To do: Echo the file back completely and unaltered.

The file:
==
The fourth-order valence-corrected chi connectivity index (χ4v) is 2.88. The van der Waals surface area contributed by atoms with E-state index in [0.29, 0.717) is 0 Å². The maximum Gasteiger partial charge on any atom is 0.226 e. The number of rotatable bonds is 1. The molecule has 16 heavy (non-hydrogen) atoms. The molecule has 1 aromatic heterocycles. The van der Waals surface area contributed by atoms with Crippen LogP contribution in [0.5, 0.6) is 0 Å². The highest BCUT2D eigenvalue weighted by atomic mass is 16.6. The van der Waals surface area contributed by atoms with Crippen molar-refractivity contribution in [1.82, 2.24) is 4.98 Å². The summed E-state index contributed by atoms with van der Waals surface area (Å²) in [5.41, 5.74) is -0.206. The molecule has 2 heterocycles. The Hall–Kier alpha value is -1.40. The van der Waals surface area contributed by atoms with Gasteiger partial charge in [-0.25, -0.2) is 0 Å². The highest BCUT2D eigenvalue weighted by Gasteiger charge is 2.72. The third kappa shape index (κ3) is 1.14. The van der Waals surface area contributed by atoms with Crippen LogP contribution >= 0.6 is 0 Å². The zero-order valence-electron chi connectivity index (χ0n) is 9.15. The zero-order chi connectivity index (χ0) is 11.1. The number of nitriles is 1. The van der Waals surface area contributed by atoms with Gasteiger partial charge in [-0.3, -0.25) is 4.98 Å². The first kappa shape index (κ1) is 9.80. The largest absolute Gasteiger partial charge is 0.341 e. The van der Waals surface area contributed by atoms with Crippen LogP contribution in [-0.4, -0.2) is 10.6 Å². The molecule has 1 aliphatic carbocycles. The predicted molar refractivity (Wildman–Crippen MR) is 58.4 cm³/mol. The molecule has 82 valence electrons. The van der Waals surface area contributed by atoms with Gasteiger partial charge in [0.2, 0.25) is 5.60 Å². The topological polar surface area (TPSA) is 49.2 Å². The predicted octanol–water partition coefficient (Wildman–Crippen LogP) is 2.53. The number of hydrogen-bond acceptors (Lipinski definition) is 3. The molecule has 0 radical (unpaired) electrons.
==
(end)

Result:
The fourth-order valence-corrected chi connectivity index (χ4v) is 2.88. The van der Waals surface area contributed by atoms with E-state index in [0.29, 0.717) is 0 Å². The maximum Gasteiger partial charge on any atom is 0.226 e. The number of rotatable bonds is 1. The molecule has 16 heavy (non-hydrogen) atoms. The molecule has 1 aromatic heterocycles. The van der Waals surface area contributed by atoms with Crippen LogP contribution in [0.5, 0.6) is 0 Å². The highest BCUT2D eigenvalue weighted by atomic mass is 16.6. The van der Waals surface area contributed by atoms with Crippen molar-refractivity contribution in [1.82, 2.24) is 4.98 Å². The summed E-state index contributed by atoms with van der Waals surface area (Å²) in [5.41, 5.74) is -0.206. The molecule has 2 heterocycles. The Hall–Kier alpha value is -1.40. The van der Waals surface area contributed by atoms with Gasteiger partial charge in [-0.25, -0.2) is 0 Å². The highest BCUT2D eigenvalue weighted by Gasteiger charge is 2.72. The third kappa shape index (κ3) is 1.14. The van der Waals surface area contributed by atoms with Crippen LogP contribution >= 0.6 is 0 Å². The zero-order valence-electron chi connectivity index (χ0n) is 9.15. The zero-order chi connectivity index (χ0) is 11.1. The number of nitriles is 1. The van der Waals surface area contributed by atoms with Gasteiger partial charge in [-0.3, -0.25) is 4.98 Å². The first kappa shape index (κ1) is 9.80. The largest absolute Gasteiger partial charge is 0.341 e. The van der Waals surface area contributed by atoms with Crippen LogP contribution in [-0.4, -0.2) is 10.6 Å². The molecule has 1 aliphatic carbocycles. The predicted molar refractivity (Wildman–Crippen MR) is 58.4 cm³/mol. The molecule has 82 valence electrons. The van der Waals surface area contributed by atoms with Gasteiger partial charge in [0.2, 0.25) is 5.60 Å². The topological polar surface area (TPSA) is 49.2 Å². The predicted octanol–water partition coefficient (Wildman–Crippen LogP) is 2.53. The number of hydrogen-bond acceptors (Lipinski definition) is 3. The molecule has 0 radical (unpaired) electrons.